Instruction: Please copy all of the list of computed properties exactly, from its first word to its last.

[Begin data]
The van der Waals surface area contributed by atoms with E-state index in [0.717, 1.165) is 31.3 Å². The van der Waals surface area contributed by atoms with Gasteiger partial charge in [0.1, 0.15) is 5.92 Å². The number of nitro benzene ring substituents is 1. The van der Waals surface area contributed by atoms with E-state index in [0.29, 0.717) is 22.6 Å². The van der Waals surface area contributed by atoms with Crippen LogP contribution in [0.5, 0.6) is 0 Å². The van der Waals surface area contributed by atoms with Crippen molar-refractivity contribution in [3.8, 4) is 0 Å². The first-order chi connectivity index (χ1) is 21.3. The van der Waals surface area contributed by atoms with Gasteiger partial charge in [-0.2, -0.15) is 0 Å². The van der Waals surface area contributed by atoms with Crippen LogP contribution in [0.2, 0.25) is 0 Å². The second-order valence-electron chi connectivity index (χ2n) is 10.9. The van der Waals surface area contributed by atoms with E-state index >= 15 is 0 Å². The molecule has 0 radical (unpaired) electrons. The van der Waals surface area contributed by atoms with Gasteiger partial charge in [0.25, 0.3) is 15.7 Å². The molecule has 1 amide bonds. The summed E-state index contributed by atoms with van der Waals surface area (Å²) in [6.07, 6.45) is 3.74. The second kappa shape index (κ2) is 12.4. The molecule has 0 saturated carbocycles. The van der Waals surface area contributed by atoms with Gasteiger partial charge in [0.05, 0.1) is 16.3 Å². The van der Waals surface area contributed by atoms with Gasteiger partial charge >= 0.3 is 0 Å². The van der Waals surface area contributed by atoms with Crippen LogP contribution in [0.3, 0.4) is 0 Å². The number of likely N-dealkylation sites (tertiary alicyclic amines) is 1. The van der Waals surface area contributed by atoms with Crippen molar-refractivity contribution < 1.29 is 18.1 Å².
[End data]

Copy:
The van der Waals surface area contributed by atoms with E-state index in [0.717, 1.165) is 31.3 Å². The van der Waals surface area contributed by atoms with Gasteiger partial charge in [0.1, 0.15) is 5.92 Å². The number of nitro benzene ring substituents is 1. The van der Waals surface area contributed by atoms with E-state index in [0.29, 0.717) is 22.6 Å². The van der Waals surface area contributed by atoms with Crippen LogP contribution in [0.5, 0.6) is 0 Å². The van der Waals surface area contributed by atoms with Crippen molar-refractivity contribution in [3.8, 4) is 0 Å². The first-order chi connectivity index (χ1) is 21.3. The van der Waals surface area contributed by atoms with Gasteiger partial charge in [-0.2, -0.15) is 0 Å². The van der Waals surface area contributed by atoms with Crippen LogP contribution in [0.2, 0.25) is 0 Å². The second-order valence-electron chi connectivity index (χ2n) is 10.9. The van der Waals surface area contributed by atoms with E-state index >= 15 is 0 Å². The molecule has 0 radical (unpaired) electrons. The van der Waals surface area contributed by atoms with Gasteiger partial charge in [0.25, 0.3) is 15.7 Å². The molecule has 1 amide bonds. The summed E-state index contributed by atoms with van der Waals surface area (Å²) in [6.07, 6.45) is 3.74. The second kappa shape index (κ2) is 12.4. The molecule has 0 saturated carbocycles. The van der Waals surface area contributed by atoms with Gasteiger partial charge in [0.05, 0.1) is 16.3 Å². The van der Waals surface area contributed by atoms with Gasteiger partial charge >= 0.3 is 0 Å². The van der Waals surface area contributed by atoms with Crippen LogP contribution in [0.3, 0.4) is 0 Å². The number of likely N-dealkylation sites (tertiary alicyclic amines) is 1. The van der Waals surface area contributed by atoms with Crippen molar-refractivity contribution < 1.29 is 18.1 Å².